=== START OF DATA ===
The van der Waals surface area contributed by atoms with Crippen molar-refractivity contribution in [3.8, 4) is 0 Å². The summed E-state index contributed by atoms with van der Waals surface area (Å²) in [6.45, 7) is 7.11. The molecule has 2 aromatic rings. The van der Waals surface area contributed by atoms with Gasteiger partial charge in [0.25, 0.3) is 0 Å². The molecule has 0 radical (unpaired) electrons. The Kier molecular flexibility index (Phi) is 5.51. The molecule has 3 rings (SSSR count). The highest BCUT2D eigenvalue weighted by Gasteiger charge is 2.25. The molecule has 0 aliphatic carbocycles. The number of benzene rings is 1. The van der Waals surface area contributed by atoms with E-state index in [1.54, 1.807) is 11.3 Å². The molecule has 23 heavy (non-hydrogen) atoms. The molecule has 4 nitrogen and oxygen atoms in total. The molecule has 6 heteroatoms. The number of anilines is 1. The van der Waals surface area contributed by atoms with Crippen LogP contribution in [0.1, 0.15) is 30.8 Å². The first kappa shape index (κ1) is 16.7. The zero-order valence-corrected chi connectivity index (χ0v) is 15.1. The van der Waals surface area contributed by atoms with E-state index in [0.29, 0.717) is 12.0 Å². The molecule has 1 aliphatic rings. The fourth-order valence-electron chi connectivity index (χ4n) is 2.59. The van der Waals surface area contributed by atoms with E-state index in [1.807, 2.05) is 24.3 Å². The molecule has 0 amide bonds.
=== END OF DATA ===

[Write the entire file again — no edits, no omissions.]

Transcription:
The van der Waals surface area contributed by atoms with Crippen molar-refractivity contribution in [3.8, 4) is 0 Å². The summed E-state index contributed by atoms with van der Waals surface area (Å²) in [6.45, 7) is 7.11. The molecule has 2 aromatic rings. The van der Waals surface area contributed by atoms with Gasteiger partial charge in [0.25, 0.3) is 0 Å². The molecule has 0 radical (unpaired) electrons. The Kier molecular flexibility index (Phi) is 5.51. The molecule has 3 rings (SSSR count). The highest BCUT2D eigenvalue weighted by Gasteiger charge is 2.25. The molecule has 0 aliphatic carbocycles. The number of benzene rings is 1. The van der Waals surface area contributed by atoms with E-state index in [1.54, 1.807) is 11.3 Å². The molecule has 23 heavy (non-hydrogen) atoms. The molecule has 4 nitrogen and oxygen atoms in total. The molecule has 6 heteroatoms. The number of anilines is 1. The van der Waals surface area contributed by atoms with Crippen LogP contribution in [0.1, 0.15) is 30.8 Å². The first kappa shape index (κ1) is 16.7. The zero-order valence-corrected chi connectivity index (χ0v) is 15.1. The van der Waals surface area contributed by atoms with E-state index in [0.29, 0.717) is 12.0 Å². The molecule has 1 aliphatic rings. The fourth-order valence-electron chi connectivity index (χ4n) is 2.59. The van der Waals surface area contributed by atoms with E-state index in [1.807, 2.05) is 24.3 Å². The molecule has 0 amide bonds.